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Great Pyramid of Giza. Image by Nina-no, Creative Commons licence

Hidden Cavities in the Great Pyramid – The Details, Direct from the Research Team

Last week we posted news about ‘mysterious cavities’ being found in the Great Pyramid of Giza, and then later in our news briefs we noted that some – including Zahi Hawass – had rubbished the claims as wishful thinking.

Now though we have information direct from the horse’s mouth, with the Scan Pyramids team issuing a press release about their latest research efforts. It begins with the alleged cavity on the north face of the pyramid, just above the ‘official’ entry point to the pyramid.

The researchers note that they were inspired to study this area for a number of reasons. A significant ‘thermal anomaly’ was detected there a year ago by infrared specialist Jean-Claude Barré, right where four massive chevrons are visible overhanding the ‘Descending Corridor’.

The presence of these chevrons near this anomaly gave more reason to search in this area, as chevrons are used inside the Great Pyramid to cover the King and the Queen Chambers. In ancient architecture, the researchers noted, chevrons “were not used for decoration, but they have had a very practical purpose: to protect a void and prevents the roof from collapsing.” The question this posed to researchers was: why were so many massive chevrons used in this area, given the small opening of the descending corridor?

So to investigate further, the Scan Pyramids team carried out a muography survey (an imaging technique that collects elementary particles known as muons which penetrate objects very easily).

In June 2016 3 aluminum plates containing emulsion films that are sensitive to Cosmic Muons were installed at the bottom of the descending corridor in order to “see” potential voids above them. The films collected Muon information during 67 days before being analyzed at Nagoya University (Japan).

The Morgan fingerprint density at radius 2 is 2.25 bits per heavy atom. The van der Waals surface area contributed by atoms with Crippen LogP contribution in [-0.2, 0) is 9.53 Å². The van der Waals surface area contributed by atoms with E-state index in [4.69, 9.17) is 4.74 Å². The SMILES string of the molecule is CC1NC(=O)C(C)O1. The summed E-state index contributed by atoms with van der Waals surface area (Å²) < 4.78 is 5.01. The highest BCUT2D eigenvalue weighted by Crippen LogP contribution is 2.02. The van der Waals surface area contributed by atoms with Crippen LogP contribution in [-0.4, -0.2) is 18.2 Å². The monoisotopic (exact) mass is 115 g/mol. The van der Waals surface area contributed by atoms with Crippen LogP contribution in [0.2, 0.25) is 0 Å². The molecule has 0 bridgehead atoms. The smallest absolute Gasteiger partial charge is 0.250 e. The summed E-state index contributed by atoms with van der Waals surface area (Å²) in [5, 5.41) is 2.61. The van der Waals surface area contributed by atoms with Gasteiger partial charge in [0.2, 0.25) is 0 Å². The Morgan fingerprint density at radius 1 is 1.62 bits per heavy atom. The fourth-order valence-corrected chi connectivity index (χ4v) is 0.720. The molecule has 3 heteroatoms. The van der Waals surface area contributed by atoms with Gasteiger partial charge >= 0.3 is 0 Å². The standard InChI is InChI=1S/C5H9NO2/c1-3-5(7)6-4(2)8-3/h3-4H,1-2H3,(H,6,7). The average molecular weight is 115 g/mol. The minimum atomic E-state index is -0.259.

Each plate revealed significant excess of muons in the same direction. Several studies were then conducted to prove that this excess of muons, which could be interpreted as a void, was not statistical fluctuation or noise…

…Having conducting those three complementary techniques, we are now able to confirm the existence of a “void” hidden behind the North Face, that could have the form of at least one corridor going inside the Great Pyramid. The precise shape, size, and exact position of this void is now under further investigation. It should be done with the help of 12 new Muon Emulsion plates that are installed in the descending corridor, and will be collected by the end of October 2016.

Location of identified cavity in the Great Pyramid

The other newly-discovered ‘cavity’ was found in a separate investigation, where muon gas detectors (telescopes) were deployed outside the pyramid, focusing on its ascending North Eastern edge. This project was attempting to validate the instruments’ performance by detecting an already known cavity that scholars have previously reported (see here for more information), beneath a ‘notch’ (one of three known) in the edge at 83 metres in height.

The results did indeed confirm the instruments worked well, and also identified another previously unknown cavity:

The analysis of the collected data revealed 3 known notches (N1, N2, N3).

Around the zone of notch N2, a statistically significant muon excess (6.3 sigma) revealed a correspondence to the cavity already known, i.e. perfectly compatible with the size of the known “room” (C2), and thus fully confirms the performance of the telescopes. This cavity is known to be 6m deep from the edge of the Pyramid.

In addition, another statistically significant excess (5.1 sigma) has been detected close to the edge, at around 105 m high, in the vicinity of another, small notch (N1) invisible from the ground. This excess corresponds to an unknown cavity (C1) with around the same volume of the known room (C2). Further data analysis is still in progress to check for additional cavities of that sort.

The press release ends with a small, but interesting, note: that the research team is currently “acquiring muon data inside Khufu’s Queen Chamber”, and expect to have the results of the analysis of those instruments during the first three months of 2017.

(h/t Andreas Müller)

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